Newborns were generally nursed by their own mother for the first one to three months, after which they went to live in the mud-floor cottage of a peasant family. Some families visited their infants. Others did not. After a period of time, anywhere from eighteen months to three years, the child was then plucked from their foster family and returned to their biological one.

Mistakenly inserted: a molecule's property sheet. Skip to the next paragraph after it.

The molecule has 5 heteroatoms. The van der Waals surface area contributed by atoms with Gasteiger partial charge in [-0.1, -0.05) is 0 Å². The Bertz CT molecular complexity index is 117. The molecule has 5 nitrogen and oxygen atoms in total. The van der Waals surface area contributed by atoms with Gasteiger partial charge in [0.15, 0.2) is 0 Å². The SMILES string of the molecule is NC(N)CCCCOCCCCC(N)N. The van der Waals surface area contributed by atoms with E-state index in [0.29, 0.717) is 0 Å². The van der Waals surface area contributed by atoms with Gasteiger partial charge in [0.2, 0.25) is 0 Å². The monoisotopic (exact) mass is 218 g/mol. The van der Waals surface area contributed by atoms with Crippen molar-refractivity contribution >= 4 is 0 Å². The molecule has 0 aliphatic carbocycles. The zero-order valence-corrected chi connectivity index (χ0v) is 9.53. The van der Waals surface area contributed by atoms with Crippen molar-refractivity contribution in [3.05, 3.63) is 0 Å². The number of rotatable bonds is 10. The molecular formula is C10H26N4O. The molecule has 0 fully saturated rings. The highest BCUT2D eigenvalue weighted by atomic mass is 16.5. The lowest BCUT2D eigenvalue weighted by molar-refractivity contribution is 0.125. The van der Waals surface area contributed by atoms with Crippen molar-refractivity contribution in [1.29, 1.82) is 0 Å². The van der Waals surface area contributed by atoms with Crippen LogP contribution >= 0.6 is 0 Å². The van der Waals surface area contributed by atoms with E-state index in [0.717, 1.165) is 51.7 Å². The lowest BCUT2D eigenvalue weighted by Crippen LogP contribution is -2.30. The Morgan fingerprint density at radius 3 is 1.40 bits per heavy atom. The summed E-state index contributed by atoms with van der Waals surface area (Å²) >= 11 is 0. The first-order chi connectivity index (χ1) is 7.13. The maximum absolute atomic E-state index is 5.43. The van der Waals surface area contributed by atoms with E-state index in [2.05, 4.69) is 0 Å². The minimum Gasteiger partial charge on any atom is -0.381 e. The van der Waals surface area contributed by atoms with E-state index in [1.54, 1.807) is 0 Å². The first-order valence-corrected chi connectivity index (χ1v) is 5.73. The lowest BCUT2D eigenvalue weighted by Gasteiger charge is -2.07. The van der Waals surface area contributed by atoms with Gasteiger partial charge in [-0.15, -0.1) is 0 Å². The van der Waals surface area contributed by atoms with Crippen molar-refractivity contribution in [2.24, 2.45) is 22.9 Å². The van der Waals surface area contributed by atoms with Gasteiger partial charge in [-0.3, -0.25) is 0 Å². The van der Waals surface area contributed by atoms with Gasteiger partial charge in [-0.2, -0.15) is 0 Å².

Not long thereafter, sometime between the ages of four and eight, the child would be packed away to boarding school.
I'm not sure whether I'm struck by the resiliency of the human child or certain that I've discovered the origin of the emotionally detached English gentleman.
At any rate, I continue to be fascinated by the vast differences in child rearing around the globe and throughout time. Compared to Jane Austen's mom and dad, who of us doesn't practice attachment parenting?